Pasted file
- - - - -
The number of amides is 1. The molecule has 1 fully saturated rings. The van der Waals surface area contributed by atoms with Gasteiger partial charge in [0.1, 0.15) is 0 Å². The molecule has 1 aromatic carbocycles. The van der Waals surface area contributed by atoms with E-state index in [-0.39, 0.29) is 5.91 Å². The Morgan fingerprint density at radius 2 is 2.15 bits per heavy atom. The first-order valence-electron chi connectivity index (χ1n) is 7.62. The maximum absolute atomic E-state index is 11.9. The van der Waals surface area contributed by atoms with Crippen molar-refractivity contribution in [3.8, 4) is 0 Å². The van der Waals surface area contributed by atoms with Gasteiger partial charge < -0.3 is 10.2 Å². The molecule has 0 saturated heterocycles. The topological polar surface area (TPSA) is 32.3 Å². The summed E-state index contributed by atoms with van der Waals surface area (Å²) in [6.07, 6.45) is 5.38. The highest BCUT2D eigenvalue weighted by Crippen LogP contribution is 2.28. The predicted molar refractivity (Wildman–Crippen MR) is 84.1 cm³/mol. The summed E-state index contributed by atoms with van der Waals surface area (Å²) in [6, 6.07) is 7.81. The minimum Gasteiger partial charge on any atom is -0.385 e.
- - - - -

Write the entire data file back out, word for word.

The number of amides is 1. The molecule has 1 fully saturated rings. The van der Waals surface area contributed by atoms with Gasteiger partial charge in [0.1, 0.15) is 0 Å². The molecule has 1 aromatic carbocycles. The van der Waals surface area contributed by atoms with E-state index in [-0.39, 0.29) is 5.91 Å². The Morgan fingerprint density at radius 2 is 2.15 bits per heavy atom. The first-order valence-electron chi connectivity index (χ1n) is 7.62. The maximum absolute atomic E-state index is 11.9. The van der Waals surface area contributed by atoms with Crippen molar-refractivity contribution in [3.8, 4) is 0 Å². The van der Waals surface area contributed by atoms with Gasteiger partial charge < -0.3 is 10.2 Å². The molecule has 0 saturated heterocycles. The topological polar surface area (TPSA) is 32.3 Å². The summed E-state index contributed by atoms with van der Waals surface area (Å²) in [6.07, 6.45) is 5.38. The highest BCUT2D eigenvalue weighted by Crippen LogP contribution is 2.28. The predicted molar refractivity (Wildman–Crippen MR) is 84.1 cm³/mol. The summed E-state index contributed by atoms with van der Waals surface area (Å²) in [6, 6.07) is 7.81. The minimum Gasteiger partial charge on any atom is -0.385 e.